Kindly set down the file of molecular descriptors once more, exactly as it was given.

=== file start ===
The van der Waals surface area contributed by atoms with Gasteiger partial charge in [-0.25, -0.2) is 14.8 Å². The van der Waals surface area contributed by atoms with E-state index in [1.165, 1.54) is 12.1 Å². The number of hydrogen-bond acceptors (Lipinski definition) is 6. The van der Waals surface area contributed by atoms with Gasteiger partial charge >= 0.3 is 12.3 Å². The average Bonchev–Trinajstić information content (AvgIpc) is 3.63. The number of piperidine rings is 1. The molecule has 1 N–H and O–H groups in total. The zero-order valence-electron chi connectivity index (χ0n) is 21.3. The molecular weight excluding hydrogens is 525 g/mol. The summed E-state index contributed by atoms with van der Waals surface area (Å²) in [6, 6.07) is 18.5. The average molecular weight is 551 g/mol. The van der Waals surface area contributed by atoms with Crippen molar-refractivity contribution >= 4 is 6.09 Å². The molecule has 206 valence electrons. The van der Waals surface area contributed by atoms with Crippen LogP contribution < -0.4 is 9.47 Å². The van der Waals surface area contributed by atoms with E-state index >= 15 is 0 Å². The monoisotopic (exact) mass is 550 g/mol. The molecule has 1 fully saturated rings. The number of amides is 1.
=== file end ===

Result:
The van der Waals surface area contributed by atoms with Gasteiger partial charge in [-0.25, -0.2) is 14.8 Å². The van der Waals surface area contributed by atoms with E-state index in [1.165, 1.54) is 12.1 Å². The number of hydrogen-bond acceptors (Lipinski definition) is 6. The van der Waals surface area contributed by atoms with Gasteiger partial charge >= 0.3 is 12.3 Å². The average Bonchev–Trinajstić information content (AvgIpc) is 3.63. The number of piperidine rings is 1. The molecule has 1 N–H and O–H groups in total. The zero-order valence-electron chi connectivity index (χ0n) is 21.3. The molecular weight excluding hydrogens is 525 g/mol. The summed E-state index contributed by atoms with van der Waals surface area (Å²) in [6, 6.07) is 18.5. The average molecular weight is 551 g/mol. The van der Waals surface area contributed by atoms with Crippen molar-refractivity contribution >= 4 is 6.09 Å². The molecule has 206 valence electrons. The van der Waals surface area contributed by atoms with Crippen LogP contribution < -0.4 is 9.47 Å². The van der Waals surface area contributed by atoms with E-state index >= 15 is 0 Å². The monoisotopic (exact) mass is 550 g/mol. The molecule has 1 fully saturated rings. The number of amides is 1.